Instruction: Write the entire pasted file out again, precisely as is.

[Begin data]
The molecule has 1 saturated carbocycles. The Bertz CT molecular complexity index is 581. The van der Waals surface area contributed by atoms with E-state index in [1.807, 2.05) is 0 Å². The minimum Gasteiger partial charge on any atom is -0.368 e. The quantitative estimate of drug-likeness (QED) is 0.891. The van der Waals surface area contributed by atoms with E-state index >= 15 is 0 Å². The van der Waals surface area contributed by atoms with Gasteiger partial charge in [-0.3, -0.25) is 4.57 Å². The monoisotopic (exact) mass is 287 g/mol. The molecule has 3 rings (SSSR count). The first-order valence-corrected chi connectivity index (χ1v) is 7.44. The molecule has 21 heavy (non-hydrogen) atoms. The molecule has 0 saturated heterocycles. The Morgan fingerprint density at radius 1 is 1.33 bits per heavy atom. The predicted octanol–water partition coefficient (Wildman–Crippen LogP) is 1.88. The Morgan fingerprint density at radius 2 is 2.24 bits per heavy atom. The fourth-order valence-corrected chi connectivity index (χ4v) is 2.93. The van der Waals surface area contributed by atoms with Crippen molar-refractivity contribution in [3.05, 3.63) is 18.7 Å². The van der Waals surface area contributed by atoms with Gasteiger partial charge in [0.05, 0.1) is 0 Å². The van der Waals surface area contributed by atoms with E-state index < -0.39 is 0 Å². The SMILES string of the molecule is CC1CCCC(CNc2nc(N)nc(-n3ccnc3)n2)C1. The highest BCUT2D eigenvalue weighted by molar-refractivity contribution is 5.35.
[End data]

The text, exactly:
The molecule has 1 saturated carbocycles. The Bertz CT molecular complexity index is 581. The van der Waals surface area contributed by atoms with E-state index in [1.807, 2.05) is 0 Å². The minimum Gasteiger partial charge on any atom is -0.368 e. The quantitative estimate of drug-likeness (QED) is 0.891. The van der Waals surface area contributed by atoms with E-state index >= 15 is 0 Å². The van der Waals surface area contributed by atoms with Gasteiger partial charge in [-0.3, -0.25) is 4.57 Å². The monoisotopic (exact) mass is 287 g/mol. The molecule has 3 rings (SSSR count). The first-order valence-corrected chi connectivity index (χ1v) is 7.44. The molecule has 21 heavy (non-hydrogen) atoms. The molecule has 0 saturated heterocycles. The Morgan fingerprint density at radius 1 is 1.33 bits per heavy atom. The predicted octanol–water partition coefficient (Wildman–Crippen LogP) is 1.88. The Morgan fingerprint density at radius 2 is 2.24 bits per heavy atom. The fourth-order valence-corrected chi connectivity index (χ4v) is 2.93. The van der Waals surface area contributed by atoms with Crippen molar-refractivity contribution in [3.05, 3.63) is 18.7 Å². The van der Waals surface area contributed by atoms with Gasteiger partial charge in [0.05, 0.1) is 0 Å². The van der Waals surface area contributed by atoms with E-state index < -0.39 is 0 Å². The SMILES string of the molecule is CC1CCCC(CNc2nc(N)nc(-n3ccnc3)n2)C1. The highest BCUT2D eigenvalue weighted by molar-refractivity contribution is 5.35.